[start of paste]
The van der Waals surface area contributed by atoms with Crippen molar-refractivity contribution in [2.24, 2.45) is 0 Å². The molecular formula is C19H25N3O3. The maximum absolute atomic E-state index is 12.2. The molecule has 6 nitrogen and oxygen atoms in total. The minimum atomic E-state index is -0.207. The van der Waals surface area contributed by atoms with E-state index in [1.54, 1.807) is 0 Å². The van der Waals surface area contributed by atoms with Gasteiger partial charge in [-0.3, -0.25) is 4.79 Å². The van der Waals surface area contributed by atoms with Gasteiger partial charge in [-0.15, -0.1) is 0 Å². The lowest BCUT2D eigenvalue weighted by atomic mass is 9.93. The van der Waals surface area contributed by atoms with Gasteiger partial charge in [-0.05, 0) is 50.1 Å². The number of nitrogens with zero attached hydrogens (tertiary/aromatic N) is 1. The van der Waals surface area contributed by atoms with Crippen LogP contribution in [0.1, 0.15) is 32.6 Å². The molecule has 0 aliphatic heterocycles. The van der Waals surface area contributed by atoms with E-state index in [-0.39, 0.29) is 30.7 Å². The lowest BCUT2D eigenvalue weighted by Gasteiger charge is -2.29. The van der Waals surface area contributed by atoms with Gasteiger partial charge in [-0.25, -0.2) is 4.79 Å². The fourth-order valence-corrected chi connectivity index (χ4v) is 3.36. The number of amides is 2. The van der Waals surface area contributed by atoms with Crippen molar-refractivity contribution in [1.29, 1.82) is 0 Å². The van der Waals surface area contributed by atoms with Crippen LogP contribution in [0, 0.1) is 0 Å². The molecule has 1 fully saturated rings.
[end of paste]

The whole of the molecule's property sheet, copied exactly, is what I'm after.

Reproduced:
The van der Waals surface area contributed by atoms with Crippen molar-refractivity contribution in [2.24, 2.45) is 0 Å². The molecular formula is C19H25N3O3. The maximum absolute atomic E-state index is 12.2. The molecule has 6 nitrogen and oxygen atoms in total. The minimum atomic E-state index is -0.207. The van der Waals surface area contributed by atoms with E-state index in [1.54, 1.807) is 0 Å². The van der Waals surface area contributed by atoms with Gasteiger partial charge in [-0.3, -0.25) is 4.79 Å². The van der Waals surface area contributed by atoms with Gasteiger partial charge in [-0.15, -0.1) is 0 Å². The lowest BCUT2D eigenvalue weighted by atomic mass is 9.93. The van der Waals surface area contributed by atoms with Gasteiger partial charge in [-0.05, 0) is 50.1 Å². The number of nitrogens with zero attached hydrogens (tertiary/aromatic N) is 1. The van der Waals surface area contributed by atoms with Crippen LogP contribution in [0.1, 0.15) is 32.6 Å². The molecule has 0 aliphatic heterocycles. The van der Waals surface area contributed by atoms with E-state index in [-0.39, 0.29) is 30.7 Å². The lowest BCUT2D eigenvalue weighted by Gasteiger charge is -2.29. The van der Waals surface area contributed by atoms with Gasteiger partial charge in [-0.25, -0.2) is 4.79 Å². The fourth-order valence-corrected chi connectivity index (χ4v) is 3.36. The number of amides is 2. The van der Waals surface area contributed by atoms with Crippen molar-refractivity contribution in [1.29, 1.82) is 0 Å². The van der Waals surface area contributed by atoms with Crippen LogP contribution in [0, 0.1) is 0 Å². The molecule has 1 fully saturated rings.